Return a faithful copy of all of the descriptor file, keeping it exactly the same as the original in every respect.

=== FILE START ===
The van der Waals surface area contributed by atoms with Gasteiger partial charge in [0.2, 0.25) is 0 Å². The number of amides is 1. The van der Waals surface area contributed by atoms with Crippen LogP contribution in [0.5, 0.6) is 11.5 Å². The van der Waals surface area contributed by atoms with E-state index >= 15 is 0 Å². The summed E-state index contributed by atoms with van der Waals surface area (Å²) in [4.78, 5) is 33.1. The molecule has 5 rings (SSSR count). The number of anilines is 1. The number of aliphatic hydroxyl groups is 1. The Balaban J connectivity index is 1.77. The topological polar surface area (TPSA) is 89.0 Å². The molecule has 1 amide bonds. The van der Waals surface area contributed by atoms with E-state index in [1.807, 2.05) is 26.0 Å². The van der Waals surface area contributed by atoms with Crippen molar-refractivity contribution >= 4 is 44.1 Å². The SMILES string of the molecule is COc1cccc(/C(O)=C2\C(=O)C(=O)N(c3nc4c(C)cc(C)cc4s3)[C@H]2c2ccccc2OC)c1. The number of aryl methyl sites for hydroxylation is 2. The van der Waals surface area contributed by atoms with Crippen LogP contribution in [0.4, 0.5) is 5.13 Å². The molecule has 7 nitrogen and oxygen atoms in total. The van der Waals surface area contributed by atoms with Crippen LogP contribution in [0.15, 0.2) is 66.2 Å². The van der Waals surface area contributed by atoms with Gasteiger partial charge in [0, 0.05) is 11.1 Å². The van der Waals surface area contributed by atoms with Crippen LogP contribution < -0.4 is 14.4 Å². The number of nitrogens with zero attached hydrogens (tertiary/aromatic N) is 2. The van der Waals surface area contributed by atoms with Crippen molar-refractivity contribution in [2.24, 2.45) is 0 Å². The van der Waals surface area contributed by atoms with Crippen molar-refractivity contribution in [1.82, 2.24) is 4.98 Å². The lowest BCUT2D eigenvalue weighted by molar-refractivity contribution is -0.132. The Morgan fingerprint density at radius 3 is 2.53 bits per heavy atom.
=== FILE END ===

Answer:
The van der Waals surface area contributed by atoms with Gasteiger partial charge in [0.2, 0.25) is 0 Å². The number of amides is 1. The van der Waals surface area contributed by atoms with Crippen LogP contribution in [0.5, 0.6) is 11.5 Å². The van der Waals surface area contributed by atoms with E-state index >= 15 is 0 Å². The summed E-state index contributed by atoms with van der Waals surface area (Å²) in [4.78, 5) is 33.1. The molecule has 5 rings (SSSR count). The number of anilines is 1. The number of aliphatic hydroxyl groups is 1. The Balaban J connectivity index is 1.77. The topological polar surface area (TPSA) is 89.0 Å². The molecule has 1 amide bonds. The van der Waals surface area contributed by atoms with E-state index in [1.807, 2.05) is 26.0 Å². The van der Waals surface area contributed by atoms with Crippen molar-refractivity contribution >= 4 is 44.1 Å². The SMILES string of the molecule is COc1cccc(/C(O)=C2\C(=O)C(=O)N(c3nc4c(C)cc(C)cc4s3)[C@H]2c2ccccc2OC)c1. The number of aryl methyl sites for hydroxylation is 2. The van der Waals surface area contributed by atoms with Crippen LogP contribution in [0.4, 0.5) is 5.13 Å². The molecule has 7 nitrogen and oxygen atoms in total. The van der Waals surface area contributed by atoms with Crippen LogP contribution in [0.15, 0.2) is 66.2 Å². The van der Waals surface area contributed by atoms with Gasteiger partial charge in [0, 0.05) is 11.1 Å². The van der Waals surface area contributed by atoms with Crippen LogP contribution < -0.4 is 14.4 Å². The number of nitrogens with zero attached hydrogens (tertiary/aromatic N) is 2. The van der Waals surface area contributed by atoms with Crippen molar-refractivity contribution in [2.24, 2.45) is 0 Å². The van der Waals surface area contributed by atoms with Crippen molar-refractivity contribution in [1.82, 2.24) is 4.98 Å². The lowest BCUT2D eigenvalue weighted by molar-refractivity contribution is -0.132. The Morgan fingerprint density at radius 3 is 2.53 bits per heavy atom.